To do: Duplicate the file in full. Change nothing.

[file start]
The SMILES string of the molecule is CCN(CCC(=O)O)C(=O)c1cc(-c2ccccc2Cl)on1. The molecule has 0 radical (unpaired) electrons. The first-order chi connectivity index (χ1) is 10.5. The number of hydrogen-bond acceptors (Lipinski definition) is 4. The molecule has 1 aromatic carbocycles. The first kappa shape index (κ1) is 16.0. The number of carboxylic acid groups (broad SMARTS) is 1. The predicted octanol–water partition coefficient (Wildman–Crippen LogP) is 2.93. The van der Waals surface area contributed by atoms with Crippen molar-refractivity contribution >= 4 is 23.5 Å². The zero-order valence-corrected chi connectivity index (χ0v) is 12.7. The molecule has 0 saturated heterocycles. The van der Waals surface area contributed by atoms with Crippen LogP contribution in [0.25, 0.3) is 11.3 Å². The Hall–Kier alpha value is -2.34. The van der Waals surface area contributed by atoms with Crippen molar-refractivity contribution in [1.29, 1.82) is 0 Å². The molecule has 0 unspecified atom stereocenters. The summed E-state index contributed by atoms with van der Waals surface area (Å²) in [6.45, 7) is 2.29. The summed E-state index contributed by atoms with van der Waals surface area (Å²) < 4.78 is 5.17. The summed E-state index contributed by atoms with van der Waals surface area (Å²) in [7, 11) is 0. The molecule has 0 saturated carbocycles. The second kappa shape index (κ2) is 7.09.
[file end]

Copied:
The SMILES string of the molecule is CCN(CCC(=O)O)C(=O)c1cc(-c2ccccc2Cl)on1. The molecule has 0 radical (unpaired) electrons. The first-order chi connectivity index (χ1) is 10.5. The number of hydrogen-bond acceptors (Lipinski definition) is 4. The molecule has 1 aromatic carbocycles. The first kappa shape index (κ1) is 16.0. The number of carboxylic acid groups (broad SMARTS) is 1. The predicted octanol–water partition coefficient (Wildman–Crippen LogP) is 2.93. The van der Waals surface area contributed by atoms with Crippen molar-refractivity contribution >= 4 is 23.5 Å². The zero-order valence-corrected chi connectivity index (χ0v) is 12.7. The molecule has 0 saturated heterocycles. The van der Waals surface area contributed by atoms with Crippen LogP contribution in [0.25, 0.3) is 11.3 Å². The Hall–Kier alpha value is -2.34. The van der Waals surface area contributed by atoms with Crippen molar-refractivity contribution in [1.29, 1.82) is 0 Å². The molecule has 0 unspecified atom stereocenters. The summed E-state index contributed by atoms with van der Waals surface area (Å²) in [6.45, 7) is 2.29. The summed E-state index contributed by atoms with van der Waals surface area (Å²) < 4.78 is 5.17. The summed E-state index contributed by atoms with van der Waals surface area (Å²) in [7, 11) is 0. The molecule has 0 saturated carbocycles. The second kappa shape index (κ2) is 7.09.